Lucia di Lammermoor is a dramma tragico in three acts by Gaetano Donizetti. Salvadore Cammarano wrote the Italian-language libretto loosely based upon Sir Walter Scott's historical novel The Bride of Lammermoor. Donizetti wrote Lucia di Lammermoor in 1835, a time when several factors led to the height of his reputation as a composer of opera. Gioachino Rossini had retired and Vincenzo Bellini had died shortly before the premiere of Lucia leaving Donizetti as "the sole reigning genius of Italian opera". Not only were conditions ripe for Donizetti's success as a composer, but there was a European interest in the history and culture of Scotland; the perceived romance of its violent wars and feuds, as well as its folklore and mythology, intrigued 19th century readers and audiences. Sir Walter Scott dramatized these elements in his novel The Bride of Lammermoor, which inspired several musical works including Lucia; the story concerns the fragile Lucy Ashton, caught in a feud between her own family and that of the Ravenswoods.
The setting is the Lammermuir Hills of Scotland in the 17th century. The opera premiered on 26 September 1835 at the Teatro di San Carlo in Naples. However, John Black notes that "the surprising feature of its subsequent performance history is that it established so in the Neapolitan repertoire", noting that while there were 18 performances in the rest of 1835, there were only four in 1836, 16 in 1837, two in 1838, continuing in this manner with only two in each of 1847 and 1848. London saw the opera on 5 April 1838 and, for Paris, Donizetti revised the score for a French version which debuted on 6 August 1839 at the Théâtre de la Renaissance in Paris, it reached the United States with a production in New Orleans on 28 December 1841. The opera was never absent from the repertory of the Metropolitan Opera for more than one season at a time from 1903 until 1972. After World War II, a number of sopranos were instrumental in giving new life to the opera, including Maria Callas and Dame Joan Sutherland.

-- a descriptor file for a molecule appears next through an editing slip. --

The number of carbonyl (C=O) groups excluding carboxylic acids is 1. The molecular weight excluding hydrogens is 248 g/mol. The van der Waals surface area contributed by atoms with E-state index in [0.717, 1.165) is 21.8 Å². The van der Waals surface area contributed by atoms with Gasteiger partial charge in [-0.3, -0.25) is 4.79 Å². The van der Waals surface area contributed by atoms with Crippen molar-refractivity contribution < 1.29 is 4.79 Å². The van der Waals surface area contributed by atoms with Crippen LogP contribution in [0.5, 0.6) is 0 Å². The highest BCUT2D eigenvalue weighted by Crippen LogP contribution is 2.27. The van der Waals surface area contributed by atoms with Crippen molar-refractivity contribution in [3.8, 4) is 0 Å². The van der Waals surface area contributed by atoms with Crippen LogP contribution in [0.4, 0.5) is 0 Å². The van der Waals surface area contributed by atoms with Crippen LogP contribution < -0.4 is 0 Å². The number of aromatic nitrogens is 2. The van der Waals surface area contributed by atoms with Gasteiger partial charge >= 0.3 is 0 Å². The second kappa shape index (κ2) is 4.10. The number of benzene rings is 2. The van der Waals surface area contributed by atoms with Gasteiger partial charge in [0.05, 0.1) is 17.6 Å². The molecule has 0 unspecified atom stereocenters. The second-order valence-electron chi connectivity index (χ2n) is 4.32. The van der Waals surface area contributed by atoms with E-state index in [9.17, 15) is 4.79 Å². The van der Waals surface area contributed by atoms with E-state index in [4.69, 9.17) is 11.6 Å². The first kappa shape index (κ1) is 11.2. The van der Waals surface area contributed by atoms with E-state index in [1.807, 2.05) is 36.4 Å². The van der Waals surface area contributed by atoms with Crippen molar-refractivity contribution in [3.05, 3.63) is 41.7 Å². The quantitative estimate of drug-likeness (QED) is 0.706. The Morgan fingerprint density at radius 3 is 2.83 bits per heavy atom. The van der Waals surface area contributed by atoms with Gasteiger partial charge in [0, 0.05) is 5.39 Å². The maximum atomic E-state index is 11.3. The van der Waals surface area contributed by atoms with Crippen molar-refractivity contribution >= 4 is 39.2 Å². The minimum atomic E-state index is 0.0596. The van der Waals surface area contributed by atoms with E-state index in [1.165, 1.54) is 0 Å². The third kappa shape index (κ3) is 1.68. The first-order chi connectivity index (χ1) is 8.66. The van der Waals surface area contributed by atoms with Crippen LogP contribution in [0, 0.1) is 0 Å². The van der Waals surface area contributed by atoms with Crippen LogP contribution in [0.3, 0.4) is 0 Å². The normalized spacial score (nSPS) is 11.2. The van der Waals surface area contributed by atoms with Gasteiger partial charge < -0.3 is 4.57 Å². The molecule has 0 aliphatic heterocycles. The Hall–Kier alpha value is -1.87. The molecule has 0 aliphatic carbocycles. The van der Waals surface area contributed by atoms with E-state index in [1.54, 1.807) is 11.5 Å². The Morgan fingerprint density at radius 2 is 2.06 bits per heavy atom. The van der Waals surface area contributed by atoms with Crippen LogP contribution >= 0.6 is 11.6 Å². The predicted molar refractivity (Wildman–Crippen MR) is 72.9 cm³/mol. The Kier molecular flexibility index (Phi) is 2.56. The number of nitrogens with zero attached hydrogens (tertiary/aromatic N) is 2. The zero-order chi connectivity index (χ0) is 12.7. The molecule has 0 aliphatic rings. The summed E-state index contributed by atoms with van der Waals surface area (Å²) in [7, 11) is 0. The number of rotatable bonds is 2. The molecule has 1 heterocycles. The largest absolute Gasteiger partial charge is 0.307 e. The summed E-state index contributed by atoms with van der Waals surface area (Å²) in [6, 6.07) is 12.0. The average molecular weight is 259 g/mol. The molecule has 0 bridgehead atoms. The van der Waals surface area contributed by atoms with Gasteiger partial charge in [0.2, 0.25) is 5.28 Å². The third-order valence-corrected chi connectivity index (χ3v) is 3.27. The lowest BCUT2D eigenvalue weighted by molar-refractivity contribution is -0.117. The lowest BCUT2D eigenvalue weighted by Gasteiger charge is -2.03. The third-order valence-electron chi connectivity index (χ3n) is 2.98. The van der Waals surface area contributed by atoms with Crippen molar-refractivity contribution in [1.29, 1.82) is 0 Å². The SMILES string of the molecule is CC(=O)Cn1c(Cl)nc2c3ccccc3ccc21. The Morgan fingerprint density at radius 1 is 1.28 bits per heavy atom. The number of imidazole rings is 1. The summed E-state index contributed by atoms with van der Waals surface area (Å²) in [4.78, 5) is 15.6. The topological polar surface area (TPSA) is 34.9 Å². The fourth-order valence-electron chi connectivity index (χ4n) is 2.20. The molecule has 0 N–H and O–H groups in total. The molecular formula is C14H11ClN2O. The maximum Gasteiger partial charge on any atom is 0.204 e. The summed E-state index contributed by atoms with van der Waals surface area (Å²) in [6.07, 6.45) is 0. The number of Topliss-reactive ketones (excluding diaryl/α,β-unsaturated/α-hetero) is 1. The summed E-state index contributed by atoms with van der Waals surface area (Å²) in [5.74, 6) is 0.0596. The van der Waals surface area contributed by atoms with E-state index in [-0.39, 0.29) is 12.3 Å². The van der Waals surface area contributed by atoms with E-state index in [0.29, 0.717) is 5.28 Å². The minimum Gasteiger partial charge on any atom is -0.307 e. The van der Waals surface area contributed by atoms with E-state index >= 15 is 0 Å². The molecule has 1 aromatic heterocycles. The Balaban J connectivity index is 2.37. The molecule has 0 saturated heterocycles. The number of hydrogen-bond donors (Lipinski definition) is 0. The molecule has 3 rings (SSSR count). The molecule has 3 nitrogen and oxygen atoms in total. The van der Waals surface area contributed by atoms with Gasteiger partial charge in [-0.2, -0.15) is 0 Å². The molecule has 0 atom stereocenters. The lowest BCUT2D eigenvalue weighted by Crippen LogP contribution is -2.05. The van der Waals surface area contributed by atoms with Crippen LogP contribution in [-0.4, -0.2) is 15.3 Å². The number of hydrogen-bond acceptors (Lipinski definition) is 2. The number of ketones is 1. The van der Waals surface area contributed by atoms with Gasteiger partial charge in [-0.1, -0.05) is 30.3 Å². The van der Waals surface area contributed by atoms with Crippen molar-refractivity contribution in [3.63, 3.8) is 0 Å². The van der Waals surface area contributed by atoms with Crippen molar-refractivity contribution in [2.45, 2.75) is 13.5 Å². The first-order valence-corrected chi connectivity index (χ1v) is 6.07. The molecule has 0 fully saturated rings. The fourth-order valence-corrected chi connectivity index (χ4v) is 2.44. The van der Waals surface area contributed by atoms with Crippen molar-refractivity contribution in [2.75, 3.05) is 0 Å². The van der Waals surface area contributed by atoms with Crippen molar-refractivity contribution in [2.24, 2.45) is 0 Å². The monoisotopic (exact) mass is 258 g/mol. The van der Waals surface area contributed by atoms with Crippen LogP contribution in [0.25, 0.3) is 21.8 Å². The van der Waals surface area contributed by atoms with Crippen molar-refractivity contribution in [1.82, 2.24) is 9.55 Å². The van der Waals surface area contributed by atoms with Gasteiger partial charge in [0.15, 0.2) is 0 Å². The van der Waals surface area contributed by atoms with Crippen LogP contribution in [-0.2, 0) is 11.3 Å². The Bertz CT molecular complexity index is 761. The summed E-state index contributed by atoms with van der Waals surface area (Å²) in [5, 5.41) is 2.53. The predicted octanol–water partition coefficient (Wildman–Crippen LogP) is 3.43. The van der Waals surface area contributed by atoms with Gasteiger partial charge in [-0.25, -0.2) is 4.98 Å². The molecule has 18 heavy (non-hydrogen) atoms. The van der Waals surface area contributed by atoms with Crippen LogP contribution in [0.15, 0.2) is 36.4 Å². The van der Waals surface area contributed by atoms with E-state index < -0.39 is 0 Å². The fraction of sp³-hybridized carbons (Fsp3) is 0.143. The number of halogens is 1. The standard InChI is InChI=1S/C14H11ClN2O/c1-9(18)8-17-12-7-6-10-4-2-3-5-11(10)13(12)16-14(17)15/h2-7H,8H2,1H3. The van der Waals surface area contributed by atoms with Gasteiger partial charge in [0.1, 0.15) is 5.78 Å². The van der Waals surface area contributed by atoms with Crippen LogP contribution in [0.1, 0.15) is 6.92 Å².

It has remained a staple of the operatic repertoire. The instrumentation is: Woodwinds: piccolo, 2 flutes, 2 oboes, 2 clarinets and 2 bassoons Brass: 4 horns, 2 trumpets and 3 trombones Percussion: timpani, bass drum and campana Strings: harp, first violins, second violins, violas and double basses. Additionally an off-stage wind band is used; the glass harmonica is substituted for solo flute in Lucia's mad scene, per Donizetti's original score. Time: Early 18th century Place: Scotland Scene 1: The gardens of Lammermoor Castle Normanno, captain of the castle guard, other retainers are searching for an intruder, he tells Enrico that he believes that the man is Edgardo of Ravenswood, that he comes to the castle to meet Enrico's sister, Lucia. It is confirmed. Enrico reaffirms his determination to end the relationship. Scene 2: By a fountain at the entrance to the park, beside the castle Lucia waits for Edgardo. In her famous aria "Regnava nel silenzio", Lucia tells her maid Alisa that she has seen the ghost of a girl killed on the same spot by a jealous Ravenswood ancestor.